The advocacy for STEM (Science, Technology, Engineering, and Math) initiatives at Belmont Hill—whether through engineering robots in the iLab, writing code for the newly established AP Computer Science class, or attending the Sherman Lecture series in the Chapel—has emerged as a principal focus of the school curriculum. Supported by faculty, parents, and alumni alike, increasing access to cutting-edge facilities has empowered students to indulge in their creative instincts and passions. Around campus, students of all grades have demonstrated the appeal of a newly popular academic model: experiential learning.
Experiential learning is engaging; it empowers students with an education that is both practical and innovative. The learning model not only requires a keen understanding of material, but also gauges problem-solving skills. Beyond Belmont Hill, local institutions such as Harvard University have reevaluated the principles behind modern education, emphasizing the importance of experiential learning in STEM fields. At the School of Engineering and Applied Sciences at Harvard University (SEAS), experiential learning has become a core component of approximately one-third of engineering courses. According to former dean of SEAS at Harvard University Cherry Murray, experiential learning enables students to have “the confidence to address problems and not be afraid that you don’t have the background.” When applied to STEM, Murray stresses the value of experiential learning as a mode of innovation, remarking, “Engineers never have a rote situation that’s really trivial and just involves applying an equation.”
Belmont Hill’s commitment to experiential learning in STEM has come to fruition in the development of several programs and facilities. In addition to this, Advanced Science Research (ASR) has propelled a select group of Juniors and Seniors to the frontiers of science and technology research. Paired with local laboratories at prestigious institutions such as Harvard Medical School, MIT, and Massachusetts General Hospital, ASR students explore their scientific research interest, adopting independent projects to present at Regeneron Student Talent Search (previously known as the Intel Student Talent Search) by senior year. As the only two-year course at the school, Juniors accepted to the program learn to juggle their responsibilities as both students and research assistants in local laboratories.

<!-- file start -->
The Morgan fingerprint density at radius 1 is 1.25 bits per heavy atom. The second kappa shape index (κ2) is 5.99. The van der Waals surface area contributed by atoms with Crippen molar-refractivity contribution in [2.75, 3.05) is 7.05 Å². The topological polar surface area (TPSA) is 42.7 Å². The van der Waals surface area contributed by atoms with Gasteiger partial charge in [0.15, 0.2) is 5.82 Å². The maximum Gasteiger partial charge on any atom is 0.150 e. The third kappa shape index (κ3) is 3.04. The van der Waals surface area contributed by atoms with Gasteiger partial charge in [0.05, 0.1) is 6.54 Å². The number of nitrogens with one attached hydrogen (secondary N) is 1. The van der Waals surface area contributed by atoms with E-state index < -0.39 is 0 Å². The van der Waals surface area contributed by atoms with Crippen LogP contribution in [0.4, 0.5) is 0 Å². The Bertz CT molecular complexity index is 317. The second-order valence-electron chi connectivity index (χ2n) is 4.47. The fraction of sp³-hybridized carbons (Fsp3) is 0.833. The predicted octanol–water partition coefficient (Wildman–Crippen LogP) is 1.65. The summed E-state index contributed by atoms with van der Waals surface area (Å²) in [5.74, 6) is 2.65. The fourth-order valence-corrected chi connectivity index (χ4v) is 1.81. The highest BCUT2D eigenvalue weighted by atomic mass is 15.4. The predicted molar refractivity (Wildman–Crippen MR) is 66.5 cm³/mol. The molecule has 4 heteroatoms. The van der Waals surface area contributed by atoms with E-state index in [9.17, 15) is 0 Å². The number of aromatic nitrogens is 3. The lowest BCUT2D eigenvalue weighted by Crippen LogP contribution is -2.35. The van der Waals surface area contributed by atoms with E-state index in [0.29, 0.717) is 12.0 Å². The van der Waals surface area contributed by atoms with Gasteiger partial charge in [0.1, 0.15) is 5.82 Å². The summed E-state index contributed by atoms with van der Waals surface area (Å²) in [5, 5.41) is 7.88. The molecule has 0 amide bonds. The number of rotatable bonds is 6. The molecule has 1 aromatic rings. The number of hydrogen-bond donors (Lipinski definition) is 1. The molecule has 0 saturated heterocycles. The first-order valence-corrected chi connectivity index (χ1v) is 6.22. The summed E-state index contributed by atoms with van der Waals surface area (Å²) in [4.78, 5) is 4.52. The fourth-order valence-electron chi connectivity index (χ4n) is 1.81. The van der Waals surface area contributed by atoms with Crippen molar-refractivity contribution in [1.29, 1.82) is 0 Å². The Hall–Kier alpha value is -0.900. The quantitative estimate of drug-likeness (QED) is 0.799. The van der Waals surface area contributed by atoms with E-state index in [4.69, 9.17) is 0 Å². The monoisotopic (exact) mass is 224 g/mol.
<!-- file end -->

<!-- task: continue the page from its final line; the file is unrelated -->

After being accepted into the ASR program as a sophomore, Massimo Aufiero ‘18 has dedicated himself to biomedical research in the laboratory of Dr. Xandra O. Breakefield at Mass. General Hospital. As a highly accomplished student, Massimo risen to the top of his class in the math and sciences; he was awarded a New England Mathematics League Award at 2016’s Prize as the cumulative top scorer in the Upper School math competition. Despite his love for physics, Massimo realized his aptitude for biology in his sophomore year during his AP Biology course: “I have always been interested in physics, but I really never knew that I had a passion for biology until last year.” Following David Yellen ‘16, who worked at Dr. Breakefield’s laboratory as a student during his ASR course, Massimo seized the opportunity to explore a research area which challenged and gauged his newfound interest in biomedicine. Using CRISPR, a novel gene-editing technique, to address dystonia, a neurological disease with a genetic basis, Massimo has concentrated on understanding the intricacies of the research topics and learning laboratory techniques while working under the guidance of laboratory post-docs. In addition to conducting cutting-edge research that can translate into meaningful therapeutics, Massimo commented that “building relationships” with leaders in scientific research is an opportunity that is wholly unique to ASR. “I look forward to going to the laboratory more often during winter break and through the summer. After researching at such a high level, I already feel that this is a career path I want to pursue,” noted Massimo.
The success of ASR students serves as a testament to value of experiential learning in Belmont Hill. As a complement to a conventional AP curriculum, an experiential model of learning empowers Belmont Hill students to apply the knowledge learnt in the classroom while developing novel skills in problem-solving and communication. Nonetheless, as other programs begin to immerse students in experiential learning at the school, Belmont Hill’s renewed enthusiasm around STEM and innovation reflects both the student body and the faculty’s dedication to addressing real-world issues, a commitment key to a Belmont Hill education.